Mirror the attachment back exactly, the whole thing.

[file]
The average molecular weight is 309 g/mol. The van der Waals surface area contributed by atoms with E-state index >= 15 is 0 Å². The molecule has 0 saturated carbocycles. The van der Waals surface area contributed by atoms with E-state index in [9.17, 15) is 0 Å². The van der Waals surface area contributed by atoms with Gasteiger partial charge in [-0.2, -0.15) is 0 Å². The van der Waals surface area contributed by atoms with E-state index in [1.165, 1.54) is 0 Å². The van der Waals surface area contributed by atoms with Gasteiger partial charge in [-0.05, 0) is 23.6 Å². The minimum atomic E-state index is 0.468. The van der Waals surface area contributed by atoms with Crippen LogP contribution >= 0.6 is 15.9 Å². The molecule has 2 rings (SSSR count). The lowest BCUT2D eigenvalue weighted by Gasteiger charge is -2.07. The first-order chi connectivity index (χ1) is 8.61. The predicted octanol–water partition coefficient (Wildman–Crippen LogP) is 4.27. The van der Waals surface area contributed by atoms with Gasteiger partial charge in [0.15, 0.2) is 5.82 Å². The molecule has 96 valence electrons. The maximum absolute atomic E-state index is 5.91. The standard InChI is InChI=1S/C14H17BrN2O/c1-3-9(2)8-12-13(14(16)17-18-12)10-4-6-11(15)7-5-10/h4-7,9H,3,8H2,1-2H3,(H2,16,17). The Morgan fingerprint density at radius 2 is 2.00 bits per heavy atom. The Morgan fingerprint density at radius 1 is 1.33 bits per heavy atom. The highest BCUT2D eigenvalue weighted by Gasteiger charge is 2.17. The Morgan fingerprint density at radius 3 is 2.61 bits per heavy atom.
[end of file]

The average molecular weight is 309 g/mol. The van der Waals surface area contributed by atoms with E-state index >= 15 is 0 Å². The molecule has 0 saturated carbocycles. The van der Waals surface area contributed by atoms with E-state index in [9.17, 15) is 0 Å². The van der Waals surface area contributed by atoms with Gasteiger partial charge in [-0.2, -0.15) is 0 Å². The van der Waals surface area contributed by atoms with E-state index in [1.165, 1.54) is 0 Å². The van der Waals surface area contributed by atoms with Gasteiger partial charge in [-0.05, 0) is 23.6 Å². The minimum atomic E-state index is 0.468. The van der Waals surface area contributed by atoms with Crippen LogP contribution >= 0.6 is 15.9 Å². The molecule has 2 rings (SSSR count). The lowest BCUT2D eigenvalue weighted by Gasteiger charge is -2.07. The first-order chi connectivity index (χ1) is 8.61. The predicted octanol–water partition coefficient (Wildman–Crippen LogP) is 4.27. The van der Waals surface area contributed by atoms with Gasteiger partial charge in [0.15, 0.2) is 5.82 Å². The molecule has 96 valence electrons. The maximum absolute atomic E-state index is 5.91. The standard InChI is InChI=1S/C14H17BrN2O/c1-3-9(2)8-12-13(14(16)17-18-12)10-4-6-11(15)7-5-10/h4-7,9H,3,8H2,1-2H3,(H2,16,17). The Morgan fingerprint density at radius 2 is 2.00 bits per heavy atom. The Morgan fingerprint density at radius 1 is 1.33 bits per heavy atom. The highest BCUT2D eigenvalue weighted by Gasteiger charge is 2.17. The Morgan fingerprint density at radius 3 is 2.61 bits per heavy atom.